Skip to content

B.C. court denies restaurateurs' lawsuit over Stanley Park bike lane

Owners of the Teahouse, Stanley Park Pavilion and Prospect Point Bar and Grill took the Vancouver Park Board to court over its decision to convert a Stanley Park roadway into a bike lane
Park Drive bike lane
Park Drive, which loops through Vancouver's Stanley Park, was converted into a one- and two-lane bicycle route throughout the COVID-19 pandemic.

A B.C. Supreme Court has denied a judicial review brought forward by a group of Stanley Park restaurateurs who challenged the City of Vancouver for its decision to convert a major park thoroughfare into a dedicated bike lane. 

The judgment, handed down earlier this week, pitted the owners of the Teahouse, Stanley Park Pavilion and Prospect Point Bar and Grill against the Vancouver Board of Parks and Recreation. 

The group of restaurateurs had applied for a judicial review of a park board resolution to convert Park Drive, which circumnavigates Stanley Park, into a bicycle route. 

The restaurateurs argued that designating the route a permanent bike lane to reduce carbon emissions and appease a public opinion survey was carried out using “clear logical fallacies, such as circular reasoning, false dilemmas, unfounded generalizations or an absurd premise.”


In her decision, Justice Sheila Tucker reviewed the evolution of Vancouver’s climate change policies leading up to the March 10 park board decision.

Starting in January 2019, the city declared a climate emergency and passed a number of resolutions to reduce emissions. City council would soon approve “big moves” to cut carbon emissions by transitioning away from gas-powered vehicles and moving toward a 2030 goal where two-thirds of all trips in the city were taken by foot, bicycle or transit. 

Then coronavirus hit. On March 11, the World Health Organization declared the spread of COVID-19 a pandemic, and within a week, B.C.’s provincial health officer followed suit.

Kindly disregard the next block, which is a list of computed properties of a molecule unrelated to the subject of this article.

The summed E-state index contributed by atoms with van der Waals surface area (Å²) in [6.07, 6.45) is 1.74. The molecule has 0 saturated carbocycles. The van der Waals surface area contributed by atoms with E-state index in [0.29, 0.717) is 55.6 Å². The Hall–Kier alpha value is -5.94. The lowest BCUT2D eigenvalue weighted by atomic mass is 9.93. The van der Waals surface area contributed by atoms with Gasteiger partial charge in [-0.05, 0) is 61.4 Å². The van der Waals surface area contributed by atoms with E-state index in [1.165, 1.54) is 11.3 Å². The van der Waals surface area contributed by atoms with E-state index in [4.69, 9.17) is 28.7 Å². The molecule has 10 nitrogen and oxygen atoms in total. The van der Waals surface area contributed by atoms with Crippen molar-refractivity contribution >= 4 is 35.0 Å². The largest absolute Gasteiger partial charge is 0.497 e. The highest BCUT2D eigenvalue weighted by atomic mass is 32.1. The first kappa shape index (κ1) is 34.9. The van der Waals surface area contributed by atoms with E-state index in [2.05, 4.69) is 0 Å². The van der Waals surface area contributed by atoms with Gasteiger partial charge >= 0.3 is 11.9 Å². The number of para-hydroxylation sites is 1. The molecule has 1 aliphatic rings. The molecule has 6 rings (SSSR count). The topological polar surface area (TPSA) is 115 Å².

The park board responded by opening up the city in places where it could help people physical distance. On April 8, it barred vehicle traffic from Park Drive and converted it into a cycling path separate from the Stanley Park Seawall.  

By early summer, the park board launched a study to look at reducing car traffic inside Stanley Park on a permanent basis. In the motion, the park board said it had received comments from the public that fewer vehicles made visiting a more “park-like experience.” Turning the eastbound lane along Beach Avenue over to cyclists and pedestrians reduced traffic and access to Stanley Park even more, noted the motion.

A year later, the park board reopened one lane of traffic to motor vehicles, with the other remaining a cycling path. Meanwhile, a Stanley Park mobility study was underway, gauging public opinion on the one- and two-lane cycling paths. 

Of the nearly 11,000 respondents, 66 per cent said they wanted some of the road reserved for cyclists. A further 71 per cent said their experience was either better or no different with both lanes turned over to cyclists, and 51 per cent said the same about the one-lane cyclist regime. Only 36 per cent said they wanted Park Drive to remain a right-of-way for motor vehicle traffic. 

At one stage in the process, the park board received over 750 letters — including from the restaurateurs — ranging from passionately for and vehemently against the proposal to limit Park Drive to bike traffic. 

In submissions to the court, the restaurant owners rejected the Stanley Park survey, saying it was not a representative sample. 


Incorporated under Ferguson Point Restaurants Inc. and Stanley Park Operations Ltd., the restaurant owners argued the park board went ahead with the bike lane based on the city’s need to reduce carbon emissions and the Stanley Park public survey results. Neither, said the petitioners, were reasonable bases for the decision. 

The park board, they added, acted under an “almost certainly false” assumption the bike lane would reduce carbon emissions. In fact, they told the court, the bike lane would lead to more congestion and idling of vehicles along Park Drive, while other park users would increase emissions by driving further to car-accessible parks. 

They also alleged that it was unreasonable to rely on the public survey results as they were flawed and inadequate. The owners said the park board failed to consider the negative effects on the bike lane, such as reduced access for people with mobility problems, small children and sporting clubs; reduced municipal revenue; increased pressure on other parks; and impacts on park businesses, such as their own.

But the judge found the restaurateurs' argument was an oversimplification: reducing carbon emissions and considering the results of a public survey merely “set the scene for the debate” that weighed a number of factors, from the impact of gas- and diesel-vehicle emissions on climate change to encouraging cycling for health and safety reasons. 

"The resolution is a small and exploratory component in a wide-ranging policy response to a social dilemma, not an operational solution to emission volumes," wrote Tucker.

She added: “A decision need not be flawless in order to be reasonable.”